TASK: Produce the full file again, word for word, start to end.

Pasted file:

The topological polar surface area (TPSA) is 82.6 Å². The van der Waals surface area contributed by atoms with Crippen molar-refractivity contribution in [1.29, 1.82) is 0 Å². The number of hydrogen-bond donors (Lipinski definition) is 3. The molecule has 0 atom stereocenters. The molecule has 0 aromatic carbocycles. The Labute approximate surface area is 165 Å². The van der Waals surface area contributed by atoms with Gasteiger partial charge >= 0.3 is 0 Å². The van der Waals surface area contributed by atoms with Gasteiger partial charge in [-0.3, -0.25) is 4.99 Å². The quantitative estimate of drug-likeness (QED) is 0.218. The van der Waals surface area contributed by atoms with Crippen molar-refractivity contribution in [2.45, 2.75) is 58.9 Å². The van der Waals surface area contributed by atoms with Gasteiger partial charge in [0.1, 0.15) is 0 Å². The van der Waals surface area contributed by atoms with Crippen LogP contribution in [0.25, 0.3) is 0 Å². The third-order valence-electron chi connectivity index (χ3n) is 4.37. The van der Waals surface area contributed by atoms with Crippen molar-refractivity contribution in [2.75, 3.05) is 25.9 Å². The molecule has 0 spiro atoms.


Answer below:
The topological polar surface area (TPSA) is 82.6 Å². The van der Waals surface area contributed by atoms with Crippen molar-refractivity contribution in [1.29, 1.82) is 0 Å². The number of hydrogen-bond donors (Lipinski definition) is 3. The molecule has 0 atom stereocenters. The molecule has 0 aromatic carbocycles. The Labute approximate surface area is 165 Å². The van der Waals surface area contributed by atoms with Gasteiger partial charge >= 0.3 is 0 Å². The van der Waals surface area contributed by atoms with Gasteiger partial charge in [-0.3, -0.25) is 4.99 Å². The quantitative estimate of drug-likeness (QED) is 0.218. The van der Waals surface area contributed by atoms with Crippen molar-refractivity contribution in [2.45, 2.75) is 58.9 Å². The van der Waals surface area contributed by atoms with Gasteiger partial charge in [0.1, 0.15) is 0 Å². The van der Waals surface area contributed by atoms with Crippen LogP contribution in [0.25, 0.3) is 0 Å². The third-order valence-electron chi connectivity index (χ3n) is 4.37. The van der Waals surface area contributed by atoms with Crippen molar-refractivity contribution in [2.75, 3.05) is 25.9 Å². The molecule has 0 spiro atoms.